Handstitching Basics — First Stitches

Parte The Thyrd (stitches):

Okay kids, here’s where we actually put needle to fabric and sew!

You have your needles threaded, correct?

You have your thread knotted, correct?

Okay then! Let’s go!

You can perform these stitches on any fabric scraps you have lying around the house. But if you want to have a useful tool when you’re finished, cut two 4″ x 6″ squares of linen and follow these directions!

First a word on the use of thimbles — I HIGHLY recommend them. If you’re going to be doing any amount of handwork, learning to sew with a thimble will save you much bruising, callouses and puncture wounds on your thumb and index finger. It takes more finesse to learn to sew with a thimble than without, however, so you might want to try this first without the thimble and then practice with one later.

For those using a thimble, it goes on the ring (fourth) finger of your working hand. You literally push the needle with this finger as you sew.

If you’re buying a thimble, try them on first (even the local fabric store has packaging that will let you try on the thimble before buying). You want the thimble to fit the tip of your ring finger perfectly and not be at all loose. Long-nailed seamstresses: DO NOT ATTEMPT

Okay, now onto the sewing!
Lay one piece of linen on top of the other and align the edges. If you’re right handed, hold the fabric in your left hand and the needle between your right thumb and index finger. If a lefty, reverse this. If using a thimble, put it on the ring (4th) finger of your working hand and touch the top of the thimble to the back of the needle (where the eye is).

Put your working hand under the fabric and from underneath touch the needle to a point 1/4″ away from the bottom right corner (bottom left corner if your left hand is your working hand). Insert the needle into the fabric and push with the thimble until it pokes through the top.

Bring your working hand above the fabric and pull the needle and thread all the way through until the knot is the only thing left on the underside.

Congratualtions! You’ve just made a stitch!

Earlier in the class, we talked about “running stitch” and how it was the most popular stitch used throughout history. It’s also the easiest to do. So now…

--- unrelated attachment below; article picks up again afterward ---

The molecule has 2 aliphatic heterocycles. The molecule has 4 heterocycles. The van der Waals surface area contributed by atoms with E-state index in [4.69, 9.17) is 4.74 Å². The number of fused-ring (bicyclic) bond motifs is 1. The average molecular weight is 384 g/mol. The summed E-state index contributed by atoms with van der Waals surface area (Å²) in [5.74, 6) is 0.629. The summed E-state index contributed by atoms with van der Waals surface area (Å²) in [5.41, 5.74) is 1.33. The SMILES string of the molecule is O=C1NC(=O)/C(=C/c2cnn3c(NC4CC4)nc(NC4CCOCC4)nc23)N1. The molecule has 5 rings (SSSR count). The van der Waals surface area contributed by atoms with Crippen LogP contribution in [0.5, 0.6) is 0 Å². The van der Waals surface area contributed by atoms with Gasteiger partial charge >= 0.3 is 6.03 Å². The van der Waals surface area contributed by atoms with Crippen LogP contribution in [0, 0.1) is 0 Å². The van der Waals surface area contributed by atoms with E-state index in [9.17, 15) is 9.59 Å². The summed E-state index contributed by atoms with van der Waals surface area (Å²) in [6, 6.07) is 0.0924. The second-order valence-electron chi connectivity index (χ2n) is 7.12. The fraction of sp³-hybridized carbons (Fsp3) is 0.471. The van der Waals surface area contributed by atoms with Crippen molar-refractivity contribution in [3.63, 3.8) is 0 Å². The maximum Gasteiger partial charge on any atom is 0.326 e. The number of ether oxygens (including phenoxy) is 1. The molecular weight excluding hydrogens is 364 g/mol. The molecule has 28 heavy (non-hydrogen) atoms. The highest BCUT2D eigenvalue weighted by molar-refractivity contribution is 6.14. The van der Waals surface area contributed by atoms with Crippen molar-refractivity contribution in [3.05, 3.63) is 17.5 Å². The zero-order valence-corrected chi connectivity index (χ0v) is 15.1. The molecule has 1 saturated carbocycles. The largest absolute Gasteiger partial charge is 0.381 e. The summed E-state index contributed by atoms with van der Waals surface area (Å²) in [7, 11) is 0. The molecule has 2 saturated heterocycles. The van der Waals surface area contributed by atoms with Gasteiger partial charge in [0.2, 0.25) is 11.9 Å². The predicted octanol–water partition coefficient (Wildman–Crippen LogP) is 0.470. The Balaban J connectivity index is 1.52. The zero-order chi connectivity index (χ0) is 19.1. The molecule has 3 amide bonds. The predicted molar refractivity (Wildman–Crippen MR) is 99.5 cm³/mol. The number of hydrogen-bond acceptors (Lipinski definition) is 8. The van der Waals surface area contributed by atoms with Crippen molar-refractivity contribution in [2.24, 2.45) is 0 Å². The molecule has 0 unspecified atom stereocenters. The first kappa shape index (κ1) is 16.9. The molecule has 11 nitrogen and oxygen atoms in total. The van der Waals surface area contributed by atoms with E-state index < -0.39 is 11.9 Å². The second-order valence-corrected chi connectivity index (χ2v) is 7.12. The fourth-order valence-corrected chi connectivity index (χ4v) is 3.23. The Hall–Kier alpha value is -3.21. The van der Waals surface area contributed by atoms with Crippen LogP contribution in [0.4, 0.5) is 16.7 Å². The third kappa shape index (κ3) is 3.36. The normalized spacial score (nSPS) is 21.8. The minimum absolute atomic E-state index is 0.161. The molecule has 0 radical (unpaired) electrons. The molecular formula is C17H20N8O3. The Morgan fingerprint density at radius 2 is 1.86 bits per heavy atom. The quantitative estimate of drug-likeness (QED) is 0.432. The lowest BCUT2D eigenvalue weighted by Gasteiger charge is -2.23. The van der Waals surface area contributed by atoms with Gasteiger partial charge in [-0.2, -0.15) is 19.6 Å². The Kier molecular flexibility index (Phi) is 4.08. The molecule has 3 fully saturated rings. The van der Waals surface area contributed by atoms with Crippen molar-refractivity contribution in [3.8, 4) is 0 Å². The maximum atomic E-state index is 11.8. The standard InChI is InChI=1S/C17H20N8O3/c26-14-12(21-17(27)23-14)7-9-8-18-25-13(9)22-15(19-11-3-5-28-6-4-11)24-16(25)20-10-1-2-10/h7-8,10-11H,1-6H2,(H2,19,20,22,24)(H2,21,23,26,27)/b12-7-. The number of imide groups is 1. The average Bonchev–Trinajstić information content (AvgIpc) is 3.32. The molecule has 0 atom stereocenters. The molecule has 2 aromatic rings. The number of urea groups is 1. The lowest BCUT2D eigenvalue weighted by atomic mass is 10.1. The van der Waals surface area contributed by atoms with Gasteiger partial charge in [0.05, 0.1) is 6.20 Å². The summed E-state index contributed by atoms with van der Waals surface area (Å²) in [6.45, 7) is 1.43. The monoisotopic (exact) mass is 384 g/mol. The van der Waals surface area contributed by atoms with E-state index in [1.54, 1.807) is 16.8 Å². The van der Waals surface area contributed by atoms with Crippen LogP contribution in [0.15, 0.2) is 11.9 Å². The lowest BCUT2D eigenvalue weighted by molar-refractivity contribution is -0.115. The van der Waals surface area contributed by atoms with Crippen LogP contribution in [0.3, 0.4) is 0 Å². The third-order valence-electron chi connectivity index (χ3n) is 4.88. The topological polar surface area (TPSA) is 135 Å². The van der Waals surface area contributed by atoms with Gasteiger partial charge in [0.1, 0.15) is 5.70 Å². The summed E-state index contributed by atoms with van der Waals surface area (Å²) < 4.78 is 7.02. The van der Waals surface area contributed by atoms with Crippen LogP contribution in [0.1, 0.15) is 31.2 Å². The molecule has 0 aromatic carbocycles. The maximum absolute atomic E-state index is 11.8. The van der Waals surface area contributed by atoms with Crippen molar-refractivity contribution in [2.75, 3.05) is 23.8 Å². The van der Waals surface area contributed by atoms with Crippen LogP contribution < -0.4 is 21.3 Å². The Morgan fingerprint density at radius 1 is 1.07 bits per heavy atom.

The Running Stitch
Running Stitch is a small, even, in-and-out stitch used for seams that require little strength.

On the top side of the fabric, touch your needle to a point approximately 1/8″ above where you came through with the thread, staying 1/4″ away from the vertical edge of the fabric.

Stitches can be any size, but 1/8″ is good to start with. Doesn’t matter how big or small they are, as long as they’re as close to the same size as each other as possible.

Now push your needle through both layers of fabric, move your hand to underneath the fabric and pull the needle through.

Okay… this seems very time consuming, doesn’t it? It’s really not once you get the hang of things! And there’s a short cut.

Once you are comfortable with taking a stitch slowly, you can make several at all time. Weave the needle in and out of the two layers of fabric, point down, point up, point down, point up, ~1/8″ away from each other, putting steady pressure on the needle with your thimble finger. After taking about three or four stitches on the needle, push it through with your thimble finger (or pull it through with your thumb and index finger). Repeat until you reach a point 1/4″ from the top of the fabric.

That’s The Running Stitch!

Here’s a graphic for the visual learners:

Next time… “More Stitches”


© 2006 Kass McGann. All Rights Reserved. The Author of this work retains full copyright for this material. Permission is granted to make and distribute verbatim copies of this document for non-commercial private research or educational purposes provided the copyright notice and this permission notice are preserved on all copies.